Another central irrational belief is that any criticism of you by your former spouse must be true. Why allow their criticism to have power over you?

Don’t take criticism from someone you wouldn’t take advice from.

Many believe their former spouse will come to their senses and come back but chances are they will do neither –come to their senses or come back. And would you want anyone in your life who does not value you?

These last two irrational beliefs are enormously debilitating.

“Never make someone a priority when all you are to them is an option.’      Maya Angelou

Times you owned your anger

In your Divorce Recovery Journal keep track of times you owned your anger. Maybe you walked away or maybe you practised some other form of self -regulation. Recognize your victories.

Forgiveness and Release

There is so much talk about forgiveness. What is rarely discussed is that forgiveness is not a black and white issue and purely about forgiving others.  Perhaps most important is forgiving yourself for the choices you made.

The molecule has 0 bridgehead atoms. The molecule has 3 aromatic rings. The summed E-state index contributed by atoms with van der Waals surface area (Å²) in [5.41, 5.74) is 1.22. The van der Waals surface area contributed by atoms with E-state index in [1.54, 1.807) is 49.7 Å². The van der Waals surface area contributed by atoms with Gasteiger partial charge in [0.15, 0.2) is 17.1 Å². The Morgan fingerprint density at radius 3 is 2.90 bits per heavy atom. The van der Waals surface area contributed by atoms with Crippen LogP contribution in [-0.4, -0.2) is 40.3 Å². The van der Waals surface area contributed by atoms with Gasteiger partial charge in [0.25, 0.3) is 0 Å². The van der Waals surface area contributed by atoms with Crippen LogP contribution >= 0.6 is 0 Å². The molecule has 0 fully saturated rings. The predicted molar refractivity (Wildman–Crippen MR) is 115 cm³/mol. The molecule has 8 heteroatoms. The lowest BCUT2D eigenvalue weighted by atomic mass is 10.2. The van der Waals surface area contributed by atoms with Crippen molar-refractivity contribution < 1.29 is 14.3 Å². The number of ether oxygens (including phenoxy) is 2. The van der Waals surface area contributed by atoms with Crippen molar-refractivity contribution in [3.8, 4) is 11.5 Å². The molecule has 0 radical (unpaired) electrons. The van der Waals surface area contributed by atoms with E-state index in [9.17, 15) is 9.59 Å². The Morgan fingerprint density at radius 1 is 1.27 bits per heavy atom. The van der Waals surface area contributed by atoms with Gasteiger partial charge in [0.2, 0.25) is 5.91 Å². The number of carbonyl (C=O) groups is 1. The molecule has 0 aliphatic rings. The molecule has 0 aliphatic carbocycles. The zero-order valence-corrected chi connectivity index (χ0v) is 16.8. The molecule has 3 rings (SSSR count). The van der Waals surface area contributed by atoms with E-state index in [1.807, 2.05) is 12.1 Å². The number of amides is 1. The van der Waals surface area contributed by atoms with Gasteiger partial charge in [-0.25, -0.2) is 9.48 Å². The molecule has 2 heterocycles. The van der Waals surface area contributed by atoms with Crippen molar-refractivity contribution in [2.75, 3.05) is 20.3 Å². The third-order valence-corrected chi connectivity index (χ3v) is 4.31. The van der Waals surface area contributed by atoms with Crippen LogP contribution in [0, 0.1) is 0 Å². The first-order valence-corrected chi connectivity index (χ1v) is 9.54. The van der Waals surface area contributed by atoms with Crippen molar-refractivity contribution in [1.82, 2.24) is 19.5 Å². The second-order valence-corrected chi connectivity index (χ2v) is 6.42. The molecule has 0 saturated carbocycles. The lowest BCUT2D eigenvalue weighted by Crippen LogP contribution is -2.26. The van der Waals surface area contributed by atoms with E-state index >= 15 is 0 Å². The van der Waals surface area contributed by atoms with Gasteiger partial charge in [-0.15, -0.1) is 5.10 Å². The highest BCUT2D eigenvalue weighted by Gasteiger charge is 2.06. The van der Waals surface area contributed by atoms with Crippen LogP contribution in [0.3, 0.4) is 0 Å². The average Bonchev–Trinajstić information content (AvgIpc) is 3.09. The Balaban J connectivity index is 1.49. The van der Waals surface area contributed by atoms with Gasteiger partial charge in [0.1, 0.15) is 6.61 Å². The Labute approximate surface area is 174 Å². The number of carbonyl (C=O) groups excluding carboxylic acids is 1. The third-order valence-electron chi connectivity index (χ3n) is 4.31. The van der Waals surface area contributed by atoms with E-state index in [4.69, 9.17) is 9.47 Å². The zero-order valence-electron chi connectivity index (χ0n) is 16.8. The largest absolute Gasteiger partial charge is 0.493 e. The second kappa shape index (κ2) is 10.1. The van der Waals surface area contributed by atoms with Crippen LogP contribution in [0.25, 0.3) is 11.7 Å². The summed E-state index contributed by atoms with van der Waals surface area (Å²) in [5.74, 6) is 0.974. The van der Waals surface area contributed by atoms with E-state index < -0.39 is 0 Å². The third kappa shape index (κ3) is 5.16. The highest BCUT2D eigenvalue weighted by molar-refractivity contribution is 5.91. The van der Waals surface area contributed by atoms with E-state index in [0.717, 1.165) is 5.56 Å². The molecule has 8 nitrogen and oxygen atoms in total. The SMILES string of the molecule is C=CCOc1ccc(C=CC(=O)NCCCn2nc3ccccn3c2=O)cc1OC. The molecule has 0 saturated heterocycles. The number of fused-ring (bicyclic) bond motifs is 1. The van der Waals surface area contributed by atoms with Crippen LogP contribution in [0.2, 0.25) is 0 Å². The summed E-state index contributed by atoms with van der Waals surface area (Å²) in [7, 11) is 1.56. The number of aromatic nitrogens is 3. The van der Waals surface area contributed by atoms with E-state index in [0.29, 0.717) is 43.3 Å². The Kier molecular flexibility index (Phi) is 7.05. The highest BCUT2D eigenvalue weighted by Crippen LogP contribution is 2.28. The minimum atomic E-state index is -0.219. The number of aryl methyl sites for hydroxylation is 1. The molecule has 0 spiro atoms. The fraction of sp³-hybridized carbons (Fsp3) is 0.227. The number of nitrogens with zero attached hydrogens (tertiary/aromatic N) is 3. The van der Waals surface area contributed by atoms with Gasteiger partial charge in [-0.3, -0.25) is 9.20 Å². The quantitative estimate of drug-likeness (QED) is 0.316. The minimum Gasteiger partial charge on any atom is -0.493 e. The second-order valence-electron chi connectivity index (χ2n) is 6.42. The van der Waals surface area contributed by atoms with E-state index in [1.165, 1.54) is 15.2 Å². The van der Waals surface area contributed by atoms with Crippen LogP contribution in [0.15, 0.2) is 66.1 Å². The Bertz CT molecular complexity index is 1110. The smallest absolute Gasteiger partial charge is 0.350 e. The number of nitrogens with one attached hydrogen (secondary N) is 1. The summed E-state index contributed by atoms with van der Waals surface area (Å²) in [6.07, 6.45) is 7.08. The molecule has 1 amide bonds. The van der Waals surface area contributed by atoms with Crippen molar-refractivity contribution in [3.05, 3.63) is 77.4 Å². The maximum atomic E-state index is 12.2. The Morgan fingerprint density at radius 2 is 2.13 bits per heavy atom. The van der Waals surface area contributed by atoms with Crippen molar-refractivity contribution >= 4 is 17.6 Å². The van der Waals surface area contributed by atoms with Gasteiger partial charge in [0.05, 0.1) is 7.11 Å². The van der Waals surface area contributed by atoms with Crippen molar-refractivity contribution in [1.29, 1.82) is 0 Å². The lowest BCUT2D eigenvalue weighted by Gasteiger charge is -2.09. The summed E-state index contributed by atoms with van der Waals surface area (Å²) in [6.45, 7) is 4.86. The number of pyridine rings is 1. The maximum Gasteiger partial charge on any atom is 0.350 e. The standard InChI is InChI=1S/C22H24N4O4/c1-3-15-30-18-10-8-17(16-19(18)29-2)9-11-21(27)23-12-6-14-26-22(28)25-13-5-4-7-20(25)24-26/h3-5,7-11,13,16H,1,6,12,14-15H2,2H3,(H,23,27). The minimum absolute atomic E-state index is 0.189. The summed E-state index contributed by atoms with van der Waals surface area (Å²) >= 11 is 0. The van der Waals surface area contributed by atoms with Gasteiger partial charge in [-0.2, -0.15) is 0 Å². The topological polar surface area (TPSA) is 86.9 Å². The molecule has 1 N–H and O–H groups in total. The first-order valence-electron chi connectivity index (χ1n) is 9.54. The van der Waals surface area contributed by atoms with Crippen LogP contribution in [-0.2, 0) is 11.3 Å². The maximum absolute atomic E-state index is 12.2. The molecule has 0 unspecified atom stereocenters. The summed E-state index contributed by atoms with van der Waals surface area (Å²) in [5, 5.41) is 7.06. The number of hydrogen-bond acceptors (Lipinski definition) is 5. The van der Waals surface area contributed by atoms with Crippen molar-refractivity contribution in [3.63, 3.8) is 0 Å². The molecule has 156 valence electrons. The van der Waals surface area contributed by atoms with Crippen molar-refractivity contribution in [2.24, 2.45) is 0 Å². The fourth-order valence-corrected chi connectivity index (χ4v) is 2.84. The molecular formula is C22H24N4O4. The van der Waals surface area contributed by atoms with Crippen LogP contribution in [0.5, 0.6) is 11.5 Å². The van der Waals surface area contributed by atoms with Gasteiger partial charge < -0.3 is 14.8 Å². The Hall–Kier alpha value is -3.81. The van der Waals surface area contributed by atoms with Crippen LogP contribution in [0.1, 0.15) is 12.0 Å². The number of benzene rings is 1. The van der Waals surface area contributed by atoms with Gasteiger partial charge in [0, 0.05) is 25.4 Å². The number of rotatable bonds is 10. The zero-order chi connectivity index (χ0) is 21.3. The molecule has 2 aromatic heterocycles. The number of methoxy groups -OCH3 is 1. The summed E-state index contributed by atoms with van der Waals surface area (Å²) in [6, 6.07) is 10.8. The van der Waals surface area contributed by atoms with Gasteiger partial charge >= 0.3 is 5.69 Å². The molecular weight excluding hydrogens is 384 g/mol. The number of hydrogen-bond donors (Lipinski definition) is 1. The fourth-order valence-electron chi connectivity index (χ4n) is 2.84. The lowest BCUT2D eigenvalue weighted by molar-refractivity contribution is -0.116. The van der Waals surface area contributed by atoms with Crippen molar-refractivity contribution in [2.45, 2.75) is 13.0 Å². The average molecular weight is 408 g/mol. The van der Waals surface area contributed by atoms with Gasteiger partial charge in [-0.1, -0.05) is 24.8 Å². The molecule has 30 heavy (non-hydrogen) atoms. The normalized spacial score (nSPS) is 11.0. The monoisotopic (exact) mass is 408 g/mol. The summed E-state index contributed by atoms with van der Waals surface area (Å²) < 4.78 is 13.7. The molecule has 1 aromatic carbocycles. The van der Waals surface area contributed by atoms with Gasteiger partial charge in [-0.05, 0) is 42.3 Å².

Acknowledge that you married in good faith.

Your marriage was real for you.

Let go of your anger.

Don’t think “I can’t because “Yes you can.”

 

We are living through difficult times and if your life has been impacted by divorce contact The Divorce Magazine UK for your complimentary divorce coaching session with Linda. She is a divorce coach who is also a traumatic divorce survivor. Her insights and empathy will help you find your path forward to a brighter future. She looks forward to meeting you – letterstolinda@thedivorcemagazine.co.uk